Henry Mancini often doesn’t get much respect as a film composer. And on some level, you can understand why. Mancini’s soundtrack albums more often than not were re-recorded and repackaged to make them more palatable as albums. As such, they can be great fun to listen to, but usually don’t present the score in its best possible light. You’ll hear the highlights, but miss the meat of the music.
With its smooth sheen, Mancini’s instantly recognizable sound gets unfairly lumped in with the “easy listening” crowd. Categorizing him as such means missing out on some truly wonderful music.
Mancini composed one of his most haunting melodies for TWO FOR THE ROAD (1967). The film stars Audrey Hepburn and Albert Finney as a bitter married couple looking back on their path to unhappiness. In Maurice Binder’s lovely main title sequence, primary-colored images of the road—signs, stoplights, trees—float by as if seen through a windshield or a rearview mirror, while Mancini’s wistful melody captures a poignant sadness.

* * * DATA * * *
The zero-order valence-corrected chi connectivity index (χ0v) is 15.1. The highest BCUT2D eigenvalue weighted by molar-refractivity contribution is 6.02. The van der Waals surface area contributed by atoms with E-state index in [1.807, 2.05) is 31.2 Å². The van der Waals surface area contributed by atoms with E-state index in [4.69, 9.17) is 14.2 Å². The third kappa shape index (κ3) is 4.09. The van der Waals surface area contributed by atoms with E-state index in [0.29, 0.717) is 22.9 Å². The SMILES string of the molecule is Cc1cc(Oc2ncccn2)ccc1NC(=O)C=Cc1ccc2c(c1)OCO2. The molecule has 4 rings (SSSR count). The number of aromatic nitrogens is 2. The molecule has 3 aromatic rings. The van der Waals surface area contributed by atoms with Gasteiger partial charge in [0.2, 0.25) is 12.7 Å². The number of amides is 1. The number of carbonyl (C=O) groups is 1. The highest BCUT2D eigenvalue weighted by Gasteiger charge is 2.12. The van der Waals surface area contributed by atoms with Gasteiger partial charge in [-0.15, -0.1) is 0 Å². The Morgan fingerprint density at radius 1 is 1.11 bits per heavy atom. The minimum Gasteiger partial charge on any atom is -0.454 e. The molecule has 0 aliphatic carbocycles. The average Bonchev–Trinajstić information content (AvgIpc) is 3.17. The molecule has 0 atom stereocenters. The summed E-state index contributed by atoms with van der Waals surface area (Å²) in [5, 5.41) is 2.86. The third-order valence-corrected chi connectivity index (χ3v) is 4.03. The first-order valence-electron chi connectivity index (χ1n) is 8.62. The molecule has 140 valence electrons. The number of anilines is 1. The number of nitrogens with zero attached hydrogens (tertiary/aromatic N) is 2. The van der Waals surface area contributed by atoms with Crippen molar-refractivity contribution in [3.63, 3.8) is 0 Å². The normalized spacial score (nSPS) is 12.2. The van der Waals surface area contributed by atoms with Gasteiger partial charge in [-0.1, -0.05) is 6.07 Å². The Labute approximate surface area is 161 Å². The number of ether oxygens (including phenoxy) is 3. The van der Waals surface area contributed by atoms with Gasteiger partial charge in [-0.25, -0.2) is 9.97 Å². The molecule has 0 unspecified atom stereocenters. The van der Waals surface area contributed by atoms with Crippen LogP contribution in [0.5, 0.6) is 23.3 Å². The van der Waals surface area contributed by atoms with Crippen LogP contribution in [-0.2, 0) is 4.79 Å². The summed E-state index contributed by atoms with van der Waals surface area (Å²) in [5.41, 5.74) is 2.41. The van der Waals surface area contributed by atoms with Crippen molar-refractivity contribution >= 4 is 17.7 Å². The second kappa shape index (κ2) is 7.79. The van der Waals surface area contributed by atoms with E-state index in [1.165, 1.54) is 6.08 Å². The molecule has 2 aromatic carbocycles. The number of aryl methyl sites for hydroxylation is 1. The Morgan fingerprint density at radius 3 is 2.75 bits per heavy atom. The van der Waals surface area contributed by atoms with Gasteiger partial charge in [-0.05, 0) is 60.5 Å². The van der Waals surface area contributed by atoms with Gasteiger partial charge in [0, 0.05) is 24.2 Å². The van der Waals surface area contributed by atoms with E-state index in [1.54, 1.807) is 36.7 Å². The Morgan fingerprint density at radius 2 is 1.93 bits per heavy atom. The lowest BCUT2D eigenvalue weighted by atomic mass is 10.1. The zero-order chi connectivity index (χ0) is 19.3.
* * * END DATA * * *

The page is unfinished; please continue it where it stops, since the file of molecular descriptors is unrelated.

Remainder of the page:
With a piano and tinkling celeste eighth notes in the accompaniment and a gentle beat in the percussion, Mancini allows the heartbreaking theme to tug with unexpressed emotion and heartache.